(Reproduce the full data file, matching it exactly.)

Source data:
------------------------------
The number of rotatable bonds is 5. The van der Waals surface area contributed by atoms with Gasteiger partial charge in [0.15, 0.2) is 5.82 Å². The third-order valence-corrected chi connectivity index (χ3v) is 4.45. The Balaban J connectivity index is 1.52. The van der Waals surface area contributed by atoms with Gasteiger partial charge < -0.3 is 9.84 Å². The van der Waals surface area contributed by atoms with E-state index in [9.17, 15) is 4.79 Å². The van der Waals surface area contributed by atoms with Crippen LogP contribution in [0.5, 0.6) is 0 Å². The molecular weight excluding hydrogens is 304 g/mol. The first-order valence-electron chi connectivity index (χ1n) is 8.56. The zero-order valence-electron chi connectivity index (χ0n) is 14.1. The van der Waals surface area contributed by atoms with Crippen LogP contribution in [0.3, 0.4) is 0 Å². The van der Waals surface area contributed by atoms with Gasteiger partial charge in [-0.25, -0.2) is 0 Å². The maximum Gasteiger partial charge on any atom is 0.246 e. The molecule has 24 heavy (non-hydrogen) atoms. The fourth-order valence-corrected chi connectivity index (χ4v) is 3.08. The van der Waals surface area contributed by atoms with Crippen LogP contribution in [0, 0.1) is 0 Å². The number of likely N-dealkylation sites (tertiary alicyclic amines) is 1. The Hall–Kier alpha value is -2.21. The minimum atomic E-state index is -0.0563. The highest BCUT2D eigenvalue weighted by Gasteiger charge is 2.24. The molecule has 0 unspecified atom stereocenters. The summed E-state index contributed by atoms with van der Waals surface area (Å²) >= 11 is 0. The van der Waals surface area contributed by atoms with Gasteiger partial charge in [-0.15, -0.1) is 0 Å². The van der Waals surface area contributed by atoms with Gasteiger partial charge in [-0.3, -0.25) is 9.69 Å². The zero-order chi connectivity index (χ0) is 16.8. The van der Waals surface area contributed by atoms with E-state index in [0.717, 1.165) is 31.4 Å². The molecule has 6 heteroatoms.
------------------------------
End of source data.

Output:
The number of rotatable bonds is 5. The van der Waals surface area contributed by atoms with Gasteiger partial charge in [0.15, 0.2) is 5.82 Å². The third-order valence-corrected chi connectivity index (χ3v) is 4.45. The Balaban J connectivity index is 1.52. The van der Waals surface area contributed by atoms with Gasteiger partial charge < -0.3 is 9.84 Å². The van der Waals surface area contributed by atoms with E-state index in [9.17, 15) is 4.79 Å². The van der Waals surface area contributed by atoms with Crippen LogP contribution in [0.5, 0.6) is 0 Å². The molecular weight excluding hydrogens is 304 g/mol. The first-order valence-electron chi connectivity index (χ1n) is 8.56. The zero-order valence-electron chi connectivity index (χ0n) is 14.1. The van der Waals surface area contributed by atoms with Crippen LogP contribution in [0.3, 0.4) is 0 Å². The van der Waals surface area contributed by atoms with Gasteiger partial charge in [-0.25, -0.2) is 0 Å². The maximum Gasteiger partial charge on any atom is 0.246 e. The molecule has 24 heavy (non-hydrogen) atoms. The fourth-order valence-corrected chi connectivity index (χ4v) is 3.08. The van der Waals surface area contributed by atoms with Crippen LogP contribution in [0, 0.1) is 0 Å². The number of likely N-dealkylation sites (tertiary alicyclic amines) is 1. The Hall–Kier alpha value is -2.21. The minimum atomic E-state index is -0.0563. The highest BCUT2D eigenvalue weighted by Gasteiger charge is 2.24. The molecule has 0 unspecified atom stereocenters. The summed E-state index contributed by atoms with van der Waals surface area (Å²) >= 11 is 0. The van der Waals surface area contributed by atoms with Gasteiger partial charge in [-0.15, -0.1) is 0 Å². The van der Waals surface area contributed by atoms with Gasteiger partial charge in [-0.3, -0.25) is 9.69 Å². The zero-order chi connectivity index (χ0) is 16.8. The van der Waals surface area contributed by atoms with E-state index in [0.717, 1.165) is 31.4 Å². The molecule has 6 heteroatoms.